Monday, February 1, 2010


Success! Finally!
As I sit here writing this I am finally experiencing the relief and joy that only comes as you patiently watch as Ubuntu installs on your newly assembled system.
Build Your Own PC Do-It-Yourself For Dummies (For Dummies (Computer/Tech))
I have come a long way in building computers and playing around with them. This recent construction project was a ground up approach. I bought the pieces all separately and began assembling them inside a old case that I owned, an eMachines computer that followed the rest to a sudden and unexpected death. Unexpected until I read story after story of the poor quality power supplies, Bestec, that failed and consequently fried your motherboard one day.

I took my time and downloaded the manual for this board as it was slightly used and verified and checked myself at every step. I was being a bit more meticulous than I usually am when tinkering around with my old PII's or PIII's I have cluttering up my basement much to the ire of my wife.

This build was slow and methodical and I was like a kid waiting for Christmas when I pushed the power button for the first time only to have my hopes dashed as nothing appeared on the monitor. The fans were running but nothing was happening.

A note that I think should be made about using a motherboard from someone else - it might be a good idea to clear the CMOS settings back to factory default to prevent the system from running as it shouldn't - overclocked when you weren't expecting it. If you knew how it was ran before and under what setup - then this might not apply.

My system will not boot!
Two possible choices - software failure or hardware failure.
Since I wasn't even making it to POST, power on self test, or even the memory count, I couldn't even enter the BIOS. Software was definitely not my problem.
I actually found this website to be the most helpful in uncovering the root of my problem.

As you guessed, I had built the system and wanted it to just run perfectly the first time it powered up. It was not to be. So following the general advice of a trouble shooter I eliminated possibilites and started with a barebones system.
Still, with only the motherboard, one good stick of RAM, and the CPU with heatsink - -nothing was happening. Edit - I was seeing the motherboard graphic appear on the monitor about half of the time.
Since the system was not even entering the BIOS portion of the boot sequence I knew there was a problem with my barebones system. Had I received a bad board?

I tried the advice listed in the website above and swapped out the CMOS battery.
Voila! The motherboard graphic on screen gave way to a RAM count and a system halt on the error of no floppy drive connected. I was in!
This is where I made my next mistake. Thinking I had solved all of my problems I promptly reconnected everything again and triumphantly pressed the power button only to see the motherboard graphic stare me in the face and refuse to proceed on to the normal boot sequence.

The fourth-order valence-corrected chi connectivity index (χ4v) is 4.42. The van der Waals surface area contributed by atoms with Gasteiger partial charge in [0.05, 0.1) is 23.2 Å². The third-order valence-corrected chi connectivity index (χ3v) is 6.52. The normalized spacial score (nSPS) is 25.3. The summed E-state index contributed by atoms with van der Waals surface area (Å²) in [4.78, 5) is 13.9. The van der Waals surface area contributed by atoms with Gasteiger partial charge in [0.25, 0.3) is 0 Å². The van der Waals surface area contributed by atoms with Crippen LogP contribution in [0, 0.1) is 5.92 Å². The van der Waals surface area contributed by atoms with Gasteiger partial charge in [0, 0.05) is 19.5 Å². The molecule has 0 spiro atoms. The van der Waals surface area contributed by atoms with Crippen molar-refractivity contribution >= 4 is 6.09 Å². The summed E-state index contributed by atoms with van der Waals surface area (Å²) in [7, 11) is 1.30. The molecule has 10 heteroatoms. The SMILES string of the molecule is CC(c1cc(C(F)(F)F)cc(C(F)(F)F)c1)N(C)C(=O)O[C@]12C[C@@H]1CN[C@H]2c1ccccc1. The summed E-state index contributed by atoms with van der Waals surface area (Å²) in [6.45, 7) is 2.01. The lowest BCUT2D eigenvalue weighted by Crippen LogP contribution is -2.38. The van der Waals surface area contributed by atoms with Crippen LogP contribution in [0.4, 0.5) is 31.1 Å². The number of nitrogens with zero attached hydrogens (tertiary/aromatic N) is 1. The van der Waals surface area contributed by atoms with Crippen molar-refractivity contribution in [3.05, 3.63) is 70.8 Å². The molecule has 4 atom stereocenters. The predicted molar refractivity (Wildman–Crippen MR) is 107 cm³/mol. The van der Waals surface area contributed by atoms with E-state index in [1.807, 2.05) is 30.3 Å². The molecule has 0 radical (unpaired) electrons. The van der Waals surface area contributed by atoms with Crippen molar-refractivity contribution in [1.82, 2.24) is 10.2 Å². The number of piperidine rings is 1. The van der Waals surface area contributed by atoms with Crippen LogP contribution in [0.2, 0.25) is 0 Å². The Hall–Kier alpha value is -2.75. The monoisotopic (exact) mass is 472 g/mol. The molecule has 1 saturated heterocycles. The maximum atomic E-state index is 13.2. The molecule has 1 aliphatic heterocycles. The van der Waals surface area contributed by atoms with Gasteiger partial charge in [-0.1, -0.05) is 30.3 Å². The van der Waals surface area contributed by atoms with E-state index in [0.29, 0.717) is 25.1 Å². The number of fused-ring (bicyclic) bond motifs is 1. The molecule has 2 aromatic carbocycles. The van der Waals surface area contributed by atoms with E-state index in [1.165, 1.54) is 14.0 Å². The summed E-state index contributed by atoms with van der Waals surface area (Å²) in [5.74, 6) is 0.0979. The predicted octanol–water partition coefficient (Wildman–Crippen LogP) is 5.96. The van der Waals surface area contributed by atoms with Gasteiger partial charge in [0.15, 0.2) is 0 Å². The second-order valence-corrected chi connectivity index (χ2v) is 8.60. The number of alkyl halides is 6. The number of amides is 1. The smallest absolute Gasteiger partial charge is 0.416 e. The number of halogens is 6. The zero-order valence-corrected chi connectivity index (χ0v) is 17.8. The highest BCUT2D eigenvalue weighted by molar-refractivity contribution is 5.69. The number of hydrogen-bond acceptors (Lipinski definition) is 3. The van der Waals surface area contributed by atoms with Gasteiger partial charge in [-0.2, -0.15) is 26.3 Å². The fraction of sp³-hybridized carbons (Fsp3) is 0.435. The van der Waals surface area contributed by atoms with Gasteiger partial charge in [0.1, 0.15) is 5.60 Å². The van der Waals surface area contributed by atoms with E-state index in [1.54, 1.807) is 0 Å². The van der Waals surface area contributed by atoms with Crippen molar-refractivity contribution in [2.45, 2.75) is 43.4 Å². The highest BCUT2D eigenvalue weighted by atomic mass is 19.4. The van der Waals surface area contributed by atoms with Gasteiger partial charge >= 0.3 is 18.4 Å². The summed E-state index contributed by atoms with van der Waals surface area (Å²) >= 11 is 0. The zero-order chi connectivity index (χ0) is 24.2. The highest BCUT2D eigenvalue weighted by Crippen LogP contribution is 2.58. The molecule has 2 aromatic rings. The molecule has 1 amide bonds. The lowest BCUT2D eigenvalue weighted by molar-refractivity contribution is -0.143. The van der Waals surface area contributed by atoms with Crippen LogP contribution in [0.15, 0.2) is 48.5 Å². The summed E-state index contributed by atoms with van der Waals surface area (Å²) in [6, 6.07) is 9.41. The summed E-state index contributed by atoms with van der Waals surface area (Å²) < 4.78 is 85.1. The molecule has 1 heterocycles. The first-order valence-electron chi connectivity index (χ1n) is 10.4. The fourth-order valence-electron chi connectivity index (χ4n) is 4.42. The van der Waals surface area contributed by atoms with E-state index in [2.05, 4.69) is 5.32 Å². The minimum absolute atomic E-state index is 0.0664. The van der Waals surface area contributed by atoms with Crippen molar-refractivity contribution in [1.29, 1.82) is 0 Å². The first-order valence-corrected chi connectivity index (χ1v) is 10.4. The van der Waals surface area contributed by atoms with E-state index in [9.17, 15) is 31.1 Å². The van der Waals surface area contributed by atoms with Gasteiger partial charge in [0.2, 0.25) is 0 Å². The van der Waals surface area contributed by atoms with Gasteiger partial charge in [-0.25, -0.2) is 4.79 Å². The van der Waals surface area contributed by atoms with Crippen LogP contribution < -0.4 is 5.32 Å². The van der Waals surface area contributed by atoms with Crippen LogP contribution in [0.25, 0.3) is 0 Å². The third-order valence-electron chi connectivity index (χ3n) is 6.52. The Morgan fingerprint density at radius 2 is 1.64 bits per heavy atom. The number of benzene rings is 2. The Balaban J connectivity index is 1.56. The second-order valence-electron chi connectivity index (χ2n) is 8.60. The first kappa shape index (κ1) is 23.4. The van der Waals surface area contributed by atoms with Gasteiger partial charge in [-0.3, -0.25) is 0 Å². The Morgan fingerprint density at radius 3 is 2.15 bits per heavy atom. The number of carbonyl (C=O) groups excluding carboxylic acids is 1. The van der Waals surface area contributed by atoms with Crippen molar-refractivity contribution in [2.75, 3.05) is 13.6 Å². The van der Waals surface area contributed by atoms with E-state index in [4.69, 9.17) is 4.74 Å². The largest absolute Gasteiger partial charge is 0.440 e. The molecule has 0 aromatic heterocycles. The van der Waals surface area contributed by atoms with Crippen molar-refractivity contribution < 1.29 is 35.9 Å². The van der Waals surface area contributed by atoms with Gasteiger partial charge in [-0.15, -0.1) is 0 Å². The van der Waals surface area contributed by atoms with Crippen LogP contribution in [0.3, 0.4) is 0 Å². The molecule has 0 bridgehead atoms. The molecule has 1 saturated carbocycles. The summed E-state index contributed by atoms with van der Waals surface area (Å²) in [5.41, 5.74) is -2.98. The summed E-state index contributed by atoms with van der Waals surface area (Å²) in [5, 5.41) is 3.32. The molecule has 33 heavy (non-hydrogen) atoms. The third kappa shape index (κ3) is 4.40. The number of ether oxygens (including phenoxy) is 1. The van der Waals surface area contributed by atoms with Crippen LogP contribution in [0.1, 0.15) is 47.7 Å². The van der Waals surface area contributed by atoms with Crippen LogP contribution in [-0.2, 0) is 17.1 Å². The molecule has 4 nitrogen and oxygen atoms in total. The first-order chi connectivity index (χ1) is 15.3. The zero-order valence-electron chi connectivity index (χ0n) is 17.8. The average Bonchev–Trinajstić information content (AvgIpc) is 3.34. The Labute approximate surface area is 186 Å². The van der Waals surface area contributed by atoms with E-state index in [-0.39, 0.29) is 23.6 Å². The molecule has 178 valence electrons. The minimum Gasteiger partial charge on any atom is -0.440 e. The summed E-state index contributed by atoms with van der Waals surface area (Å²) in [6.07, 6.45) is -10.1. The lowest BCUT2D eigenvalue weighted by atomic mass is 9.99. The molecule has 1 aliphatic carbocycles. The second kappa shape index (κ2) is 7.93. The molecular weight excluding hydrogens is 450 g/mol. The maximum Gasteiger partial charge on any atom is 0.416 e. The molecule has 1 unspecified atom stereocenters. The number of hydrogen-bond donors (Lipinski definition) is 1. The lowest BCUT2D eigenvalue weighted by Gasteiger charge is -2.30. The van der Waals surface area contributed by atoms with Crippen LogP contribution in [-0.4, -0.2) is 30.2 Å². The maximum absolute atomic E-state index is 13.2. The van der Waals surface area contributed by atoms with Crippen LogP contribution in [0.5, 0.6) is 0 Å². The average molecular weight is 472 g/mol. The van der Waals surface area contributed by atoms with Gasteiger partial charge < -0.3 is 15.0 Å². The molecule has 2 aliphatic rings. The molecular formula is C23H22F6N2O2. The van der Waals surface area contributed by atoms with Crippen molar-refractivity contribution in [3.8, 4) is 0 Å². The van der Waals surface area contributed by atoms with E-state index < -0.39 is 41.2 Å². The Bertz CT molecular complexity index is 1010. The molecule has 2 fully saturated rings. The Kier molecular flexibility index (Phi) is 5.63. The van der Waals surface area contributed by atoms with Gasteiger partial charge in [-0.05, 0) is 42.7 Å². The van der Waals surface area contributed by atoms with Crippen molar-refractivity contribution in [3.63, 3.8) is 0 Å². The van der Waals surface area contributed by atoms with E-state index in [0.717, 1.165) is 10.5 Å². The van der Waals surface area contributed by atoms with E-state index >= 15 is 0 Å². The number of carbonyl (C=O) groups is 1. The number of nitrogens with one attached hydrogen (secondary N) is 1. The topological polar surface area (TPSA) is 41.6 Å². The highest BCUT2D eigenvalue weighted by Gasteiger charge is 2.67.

Now what? Back to the basics. Try it, yes it works. Okay, back to trouble shooting mode.
One by one I reconnected the floppy, test, the optical drive, test, and the hard drive, test. And I failed.
Now what? Was it the IDE channel, the cable, the drive, or a jumper setting? First, I swapped cables. Test - failed. Cable is not the problem.

Secondly, I swapped drives because I could see the jumper setting and had verified it was set to master. Test - failed. Drive was not the problem.
Finally, I tried a third hard drive that was actually working and not supposed to be an empty drive. Test - successful.

Then I connected my first attempted HDD as the slave. Test - failed.
Why? Oh, yeah, switch the jumper on my drive to slave if I am going to have two hooked up. Test - Successful.
Then I realized that this supposedly empty drive must not have been empty and may have been used previously as a slave and did not like being hooked up as a master.
Next I rechecked that jumper. I switched it to cable select instead of master. Test - successful

I reset up the original configuration, including resetting the jumper pin on the hard drive this time to cable select, knowing the drive worked and popped in my install cd and let the installer tell the drive how to behave.
The result - just as I finished writing this, my installation of Ubuntu is complete and I am smiling once again!

Lessons learned -
That CMOS battery is actually important.
Don't disregard the rules of trouble shooting. Eliminate possibilities and work slowly not skipping ahead cause your excited.
Provide a flow diagram that visually shows the steps and the tests and their outcomes.

Here is something else that might help. What are those POST codes?

I am reinstalling windows on an upgraded machine and now my recovery discs don't work!
-Yes, call Microsoft to get an activation code and download an iso, also slipstream in sata driver support.
Or use a Dell recovery cd with your own coa, certificate of authenticity.

No comments:

Post a Comment


Related Posts with Thumbnails